Before caseins can be used as flame retardants, researchers need to work out many issues, such as preventing the proteins from washing off materials. The team is now testing light-curable resins and molecules such as urea that could bond the casein molecules to the surface of the fabric, Alongi says. Another problem is that materials treated with caseins smell rancid. Alongi and her colleagues are looking for ways to remove the molecules associated with casein that produce the odor.[1]

  1. What sounds like fixings for a wizard’s potion—a dash of clay, a dab of fiber from crab shells, and a dollop of DNA—actually are the ingredients of promising safe fire retardants invented by researchers at the National Institute of Standards and Technology (NIST).

Applied to polyurethane foam, the bio-based coatings greatly reduced the flammability of the common furniture padding after it was exposed to an open flame. Peak and average rates of heat release—two key indicators of the magnitude of a fire hazard—were reduced by 48 percent and 77 percent, respectively, the NIST team reports in the journal Green Materials.

“This is the biggest reduction in flammability that we have achieved to date,” says team leader Rick Davis. The all-natural coatings outperform other promising experimental fire-retardants that the NIST researchers have devised with their layer-by-layer assembly method. But Davis says the bio-based coatings must be applied more generously, in stacks of about 20 layers as compared with six or seven layers.

The new coatings use negatively charged DNA molecules to link two positively charged materials known to enhance fire resistance: montmorillonite, a type of soft clay that forms tiny crystals, and chitosan, a fiber derived from the shells of shrimp, lobsters and other crustaceans. For its part, DNA, which was obtained from herring sperm, may also confer added protection because it bubbles and swells when heated, protecting the material beneath.[2]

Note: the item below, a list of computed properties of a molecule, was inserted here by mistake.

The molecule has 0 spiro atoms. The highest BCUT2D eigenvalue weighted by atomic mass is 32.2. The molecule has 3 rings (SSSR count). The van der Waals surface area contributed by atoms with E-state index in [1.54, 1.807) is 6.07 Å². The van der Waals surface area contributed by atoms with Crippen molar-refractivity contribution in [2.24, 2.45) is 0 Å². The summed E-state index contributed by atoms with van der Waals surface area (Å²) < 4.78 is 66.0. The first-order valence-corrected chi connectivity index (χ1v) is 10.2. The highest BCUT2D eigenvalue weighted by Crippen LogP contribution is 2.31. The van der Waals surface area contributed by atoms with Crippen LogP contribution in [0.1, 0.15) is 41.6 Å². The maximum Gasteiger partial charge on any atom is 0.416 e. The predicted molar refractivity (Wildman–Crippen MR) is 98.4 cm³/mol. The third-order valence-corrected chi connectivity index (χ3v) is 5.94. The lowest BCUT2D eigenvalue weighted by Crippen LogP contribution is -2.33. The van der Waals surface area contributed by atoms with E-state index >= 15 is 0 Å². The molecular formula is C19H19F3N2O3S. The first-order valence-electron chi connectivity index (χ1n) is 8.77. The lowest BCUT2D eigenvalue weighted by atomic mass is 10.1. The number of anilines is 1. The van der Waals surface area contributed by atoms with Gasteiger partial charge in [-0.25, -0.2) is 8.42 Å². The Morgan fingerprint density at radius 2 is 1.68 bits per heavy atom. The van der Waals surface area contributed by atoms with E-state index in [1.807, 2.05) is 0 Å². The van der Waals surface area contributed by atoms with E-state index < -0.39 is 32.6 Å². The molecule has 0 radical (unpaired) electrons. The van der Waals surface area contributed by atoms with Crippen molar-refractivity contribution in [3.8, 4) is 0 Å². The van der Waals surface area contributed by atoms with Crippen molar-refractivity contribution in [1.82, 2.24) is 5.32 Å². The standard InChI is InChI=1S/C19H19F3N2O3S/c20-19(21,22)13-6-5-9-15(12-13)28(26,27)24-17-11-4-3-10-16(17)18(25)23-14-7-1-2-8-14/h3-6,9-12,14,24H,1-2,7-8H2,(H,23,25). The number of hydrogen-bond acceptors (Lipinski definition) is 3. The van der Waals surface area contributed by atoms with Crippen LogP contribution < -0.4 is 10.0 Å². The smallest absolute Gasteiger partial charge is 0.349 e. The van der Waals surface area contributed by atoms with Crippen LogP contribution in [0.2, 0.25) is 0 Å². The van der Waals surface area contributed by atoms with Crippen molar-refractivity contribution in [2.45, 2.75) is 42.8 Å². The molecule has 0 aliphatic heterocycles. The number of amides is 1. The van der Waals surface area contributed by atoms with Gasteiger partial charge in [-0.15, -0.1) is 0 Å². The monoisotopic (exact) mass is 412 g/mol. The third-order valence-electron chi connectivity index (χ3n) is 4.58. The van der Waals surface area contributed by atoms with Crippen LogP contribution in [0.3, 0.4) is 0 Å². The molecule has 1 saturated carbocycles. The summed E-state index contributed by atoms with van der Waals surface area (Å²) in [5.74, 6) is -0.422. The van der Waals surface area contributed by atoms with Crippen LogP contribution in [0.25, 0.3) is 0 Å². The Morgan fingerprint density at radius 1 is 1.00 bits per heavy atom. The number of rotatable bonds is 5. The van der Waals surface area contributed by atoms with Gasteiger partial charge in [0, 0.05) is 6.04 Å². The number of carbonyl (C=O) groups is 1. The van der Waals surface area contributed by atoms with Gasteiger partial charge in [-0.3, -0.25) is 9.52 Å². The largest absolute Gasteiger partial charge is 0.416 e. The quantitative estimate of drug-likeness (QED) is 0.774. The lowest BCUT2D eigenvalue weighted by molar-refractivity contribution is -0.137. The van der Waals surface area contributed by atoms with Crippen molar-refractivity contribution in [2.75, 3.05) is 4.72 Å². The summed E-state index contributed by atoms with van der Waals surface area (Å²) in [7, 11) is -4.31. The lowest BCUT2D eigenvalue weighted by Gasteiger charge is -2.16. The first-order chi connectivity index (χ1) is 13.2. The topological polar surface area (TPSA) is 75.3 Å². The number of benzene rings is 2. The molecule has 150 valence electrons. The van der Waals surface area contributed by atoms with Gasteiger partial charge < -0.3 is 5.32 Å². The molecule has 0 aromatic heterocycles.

1. In September, 2015, researchers at the University of Texas at Austin (UT) published their discovery of a flame-retardant that is nontoxic and won’t accumulate over time in the bodies of people who come in contact with it. It’s made entirely from the chemical dopamine—the neurotransmitter in our brains associated with reward and pleasure. The researchers took their cue from marine mussels, who secrete a mucus-like “glue” made of dopamine that allows the mussels to stick to nearly any surface, including Teflon, widely considered nonadhesive. The mussel’s “glue” has been the focus of several studies, especially for its use as a bio adhesive; it’s nontoxic, making it attractive for uses in the body, like closing incisions without stitches

Christopher Ellison, associate professor in the Cockrell School of Engineering at UT, and his team found that the dopamine-based coating performs wonderfully as a fire retardant. In fact, according to the team’s paper, the dopamine retardant reduces a fire’s intensity 20 percent better than retardants currently on the market. “We beat them all,” Ellison says.[3]

So, there may be safe flame retardants on the horizon – and I can tell you this:  lots of people are looking for them.


[1] http://cen.acs.org/articles/92/web/2014/03/Milk-Proteins-Protect-Fabrics-Fire.html

[2] http://www.nist.gov/el/fire_research/fire-060314.cfm

[3] http://www.newsweek.com/2015/10/23/new-nontoxic-flame-retardant-derived-dopamine-381616.html




2 responses

2 03 2017
Evan Galen

Love your work! Any stain repellant technology advances? Thanks very much Evan Galen Architect

Sent from my iPhone


8 03 2017

Awesome news!
I guess it all comes down to consumer demand. As we become more aware of the dangers of certain chemicals it is big business for anyone who can find an alternative.
As the people on the forefront of this awareness we should congratulate ourselves and hurl ourselves back into the fight for a safer world with renewed vigour.